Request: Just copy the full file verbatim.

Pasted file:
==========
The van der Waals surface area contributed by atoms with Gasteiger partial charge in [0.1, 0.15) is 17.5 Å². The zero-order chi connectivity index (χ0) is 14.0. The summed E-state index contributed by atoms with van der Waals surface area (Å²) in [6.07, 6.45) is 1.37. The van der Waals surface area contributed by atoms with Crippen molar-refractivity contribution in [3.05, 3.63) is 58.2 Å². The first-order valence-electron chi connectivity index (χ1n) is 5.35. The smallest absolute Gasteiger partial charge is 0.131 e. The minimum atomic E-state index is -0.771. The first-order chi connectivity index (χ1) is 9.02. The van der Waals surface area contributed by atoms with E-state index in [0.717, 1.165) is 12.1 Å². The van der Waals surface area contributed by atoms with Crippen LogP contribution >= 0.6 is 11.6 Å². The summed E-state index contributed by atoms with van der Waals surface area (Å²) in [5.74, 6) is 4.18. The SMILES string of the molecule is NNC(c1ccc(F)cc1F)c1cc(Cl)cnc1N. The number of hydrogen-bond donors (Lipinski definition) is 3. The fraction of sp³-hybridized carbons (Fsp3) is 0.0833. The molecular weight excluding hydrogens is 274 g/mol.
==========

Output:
The van der Waals surface area contributed by atoms with Gasteiger partial charge in [0.1, 0.15) is 17.5 Å². The zero-order chi connectivity index (χ0) is 14.0. The summed E-state index contributed by atoms with van der Waals surface area (Å²) in [6.07, 6.45) is 1.37. The van der Waals surface area contributed by atoms with Crippen molar-refractivity contribution in [3.05, 3.63) is 58.2 Å². The first-order valence-electron chi connectivity index (χ1n) is 5.35. The smallest absolute Gasteiger partial charge is 0.131 e. The minimum atomic E-state index is -0.771. The first-order chi connectivity index (χ1) is 9.02. The van der Waals surface area contributed by atoms with E-state index in [0.717, 1.165) is 12.1 Å². The van der Waals surface area contributed by atoms with Crippen LogP contribution >= 0.6 is 11.6 Å². The summed E-state index contributed by atoms with van der Waals surface area (Å²) in [5.74, 6) is 4.18. The SMILES string of the molecule is NNC(c1ccc(F)cc1F)c1cc(Cl)cnc1N. The number of hydrogen-bond donors (Lipinski definition) is 3. The fraction of sp³-hybridized carbons (Fsp3) is 0.0833. The molecular weight excluding hydrogens is 274 g/mol.